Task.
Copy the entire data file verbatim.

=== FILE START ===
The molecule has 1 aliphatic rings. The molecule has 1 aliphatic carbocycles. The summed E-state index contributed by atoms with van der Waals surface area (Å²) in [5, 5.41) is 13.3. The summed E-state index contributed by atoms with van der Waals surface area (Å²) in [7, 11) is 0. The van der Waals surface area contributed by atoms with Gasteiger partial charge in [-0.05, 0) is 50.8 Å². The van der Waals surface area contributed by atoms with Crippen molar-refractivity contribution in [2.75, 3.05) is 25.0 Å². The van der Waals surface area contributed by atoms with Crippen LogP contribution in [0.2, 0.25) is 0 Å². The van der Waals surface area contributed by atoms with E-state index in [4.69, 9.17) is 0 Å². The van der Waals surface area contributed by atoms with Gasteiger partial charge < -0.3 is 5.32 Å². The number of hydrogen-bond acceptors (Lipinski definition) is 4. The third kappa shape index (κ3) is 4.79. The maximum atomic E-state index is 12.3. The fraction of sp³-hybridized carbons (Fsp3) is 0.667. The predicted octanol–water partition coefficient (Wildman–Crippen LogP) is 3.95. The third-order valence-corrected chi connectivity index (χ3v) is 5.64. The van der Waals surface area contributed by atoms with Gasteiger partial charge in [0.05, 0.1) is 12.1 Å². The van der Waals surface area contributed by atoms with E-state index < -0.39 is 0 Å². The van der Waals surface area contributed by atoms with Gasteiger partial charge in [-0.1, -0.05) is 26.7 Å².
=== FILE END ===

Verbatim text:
The molecule has 1 aliphatic rings. The molecule has 1 aliphatic carbocycles. The summed E-state index contributed by atoms with van der Waals surface area (Å²) in [5, 5.41) is 13.3. The summed E-state index contributed by atoms with van der Waals surface area (Å²) in [7, 11) is 0. The van der Waals surface area contributed by atoms with Gasteiger partial charge in [-0.05, 0) is 50.8 Å². The van der Waals surface area contributed by atoms with Crippen molar-refractivity contribution in [2.75, 3.05) is 25.0 Å². The van der Waals surface area contributed by atoms with Crippen LogP contribution in [0.2, 0.25) is 0 Å². The van der Waals surface area contributed by atoms with E-state index in [4.69, 9.17) is 0 Å². The van der Waals surface area contributed by atoms with Gasteiger partial charge < -0.3 is 5.32 Å². The number of hydrogen-bond acceptors (Lipinski definition) is 4. The third kappa shape index (κ3) is 4.79. The maximum atomic E-state index is 12.3. The fraction of sp³-hybridized carbons (Fsp3) is 0.667. The predicted octanol–water partition coefficient (Wildman–Crippen LogP) is 3.95. The third-order valence-corrected chi connectivity index (χ3v) is 5.64. The van der Waals surface area contributed by atoms with Gasteiger partial charge in [0.05, 0.1) is 12.1 Å². The van der Waals surface area contributed by atoms with E-state index < -0.39 is 0 Å². The van der Waals surface area contributed by atoms with Gasteiger partial charge in [-0.1, -0.05) is 26.7 Å².